As a speaker you’ll be remembered as much for your energy as for your words. Your energy conveys how you feel about your topic, and that has a powerful effect on your audience. You’re tapping into their emotions, not just their minds.
They’ll notice your energy the moment you start to speak. If it’s strong and vibrant they’ll be looking forward to hearing you. They’ll sit up and listen. If it’s not, they’ll start to be critical and distracted; their minds will start to wander.
Just imagine listening to the most boring person you know giving a presentation. What actually happens is that the audience don’t listen. They get bored, switch off, and start wishing they were somewhere else.
Energy changes everything. We’re not talking about jumping about like a clown, or waving your arms like a whirling dervish. We’re talking about an inner enthusiasm, a passion, a drive to get the message across. An energy that won’t be stopped. You’ll hear it in the voice; see it in the way the speaker holds themselves, stands and moves.
How can we harness this energy; this enthusiasm? You could run around the block just before you speak. That would certainly get your blood flowing and make you breathless, probably. But it won’t last and it won’t be effective. There are lots of ways to generate energy. We’ve found 3 ways that will work best.
First, really believe in what you’re saying. Get deeply into your subject, realise how important it is to you and your listeners. Make an emotional connection with it. When I was 15 I sat mock ‘O’ Levels (the early GCSE equivalents). I was told that I was going to fail all of them. Although I didn’t have a career in mind something told me that it wouldn’t be good to fail in this way. So I started to revise the subjects, ignoring my friends who were encouraging me to play football. What I found was that I started to become enthusiastic for the subjects and I wished I’m paid more attention in class. I passed 6 out of 7 (well, I was never going to get French!). Lesson learned.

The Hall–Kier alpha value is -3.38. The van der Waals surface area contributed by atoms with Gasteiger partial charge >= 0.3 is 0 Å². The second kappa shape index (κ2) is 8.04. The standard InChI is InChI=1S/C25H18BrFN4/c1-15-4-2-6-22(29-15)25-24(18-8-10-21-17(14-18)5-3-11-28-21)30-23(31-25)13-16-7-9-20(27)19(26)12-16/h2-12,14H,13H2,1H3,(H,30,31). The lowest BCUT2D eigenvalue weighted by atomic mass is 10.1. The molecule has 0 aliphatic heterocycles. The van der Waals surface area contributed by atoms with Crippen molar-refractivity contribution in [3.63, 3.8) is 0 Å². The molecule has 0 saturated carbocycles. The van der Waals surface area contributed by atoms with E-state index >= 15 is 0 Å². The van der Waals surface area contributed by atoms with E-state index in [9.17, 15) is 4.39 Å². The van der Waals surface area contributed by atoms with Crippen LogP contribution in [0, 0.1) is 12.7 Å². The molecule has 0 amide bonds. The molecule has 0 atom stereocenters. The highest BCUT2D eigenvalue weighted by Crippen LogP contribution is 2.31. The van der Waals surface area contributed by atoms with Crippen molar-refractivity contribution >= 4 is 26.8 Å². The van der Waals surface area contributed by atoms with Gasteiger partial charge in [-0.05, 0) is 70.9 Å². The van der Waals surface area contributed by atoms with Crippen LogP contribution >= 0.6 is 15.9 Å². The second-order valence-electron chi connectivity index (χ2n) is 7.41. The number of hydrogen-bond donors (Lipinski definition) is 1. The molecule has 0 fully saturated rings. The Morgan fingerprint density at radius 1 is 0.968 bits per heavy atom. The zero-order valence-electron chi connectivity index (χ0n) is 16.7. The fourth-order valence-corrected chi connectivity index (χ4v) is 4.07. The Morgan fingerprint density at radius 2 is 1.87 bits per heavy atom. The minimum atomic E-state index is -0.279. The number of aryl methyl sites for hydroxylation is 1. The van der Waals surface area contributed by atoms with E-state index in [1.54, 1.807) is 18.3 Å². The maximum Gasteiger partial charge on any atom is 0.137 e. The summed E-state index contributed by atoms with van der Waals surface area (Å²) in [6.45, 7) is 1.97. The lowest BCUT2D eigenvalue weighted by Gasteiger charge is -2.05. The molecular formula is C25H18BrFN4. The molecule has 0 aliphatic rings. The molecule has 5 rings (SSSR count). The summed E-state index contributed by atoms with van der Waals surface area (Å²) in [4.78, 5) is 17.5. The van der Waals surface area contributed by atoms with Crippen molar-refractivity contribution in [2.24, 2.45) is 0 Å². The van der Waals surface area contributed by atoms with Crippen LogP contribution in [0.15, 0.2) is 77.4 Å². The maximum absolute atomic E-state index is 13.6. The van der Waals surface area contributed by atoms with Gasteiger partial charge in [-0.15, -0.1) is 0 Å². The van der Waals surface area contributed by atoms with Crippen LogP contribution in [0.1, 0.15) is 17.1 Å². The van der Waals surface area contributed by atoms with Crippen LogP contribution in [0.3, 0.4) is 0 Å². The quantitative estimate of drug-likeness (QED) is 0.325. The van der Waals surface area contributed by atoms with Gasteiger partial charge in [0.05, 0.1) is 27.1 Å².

Second, find great stories and examples that make your points and are interesting for you to tell and for your audience to listen to.
Third, get some practice in having more energy in your voice. Take a paragraph from a newspaper and highlight every 4th word. Then record yourself on your smart phone reading it twice. First time in a very boring voice, as boring as you can get. Second time emphasising the highlighted words as though you’re excited about them. Listen to the difference.
Perhaps the best advice we can give is for you to realise when you’re boring your listeners (that happens to every speaker at some time). That’s the time to lift your energy, your voice, your stance and your movement, maybe.
And then see how good you can be!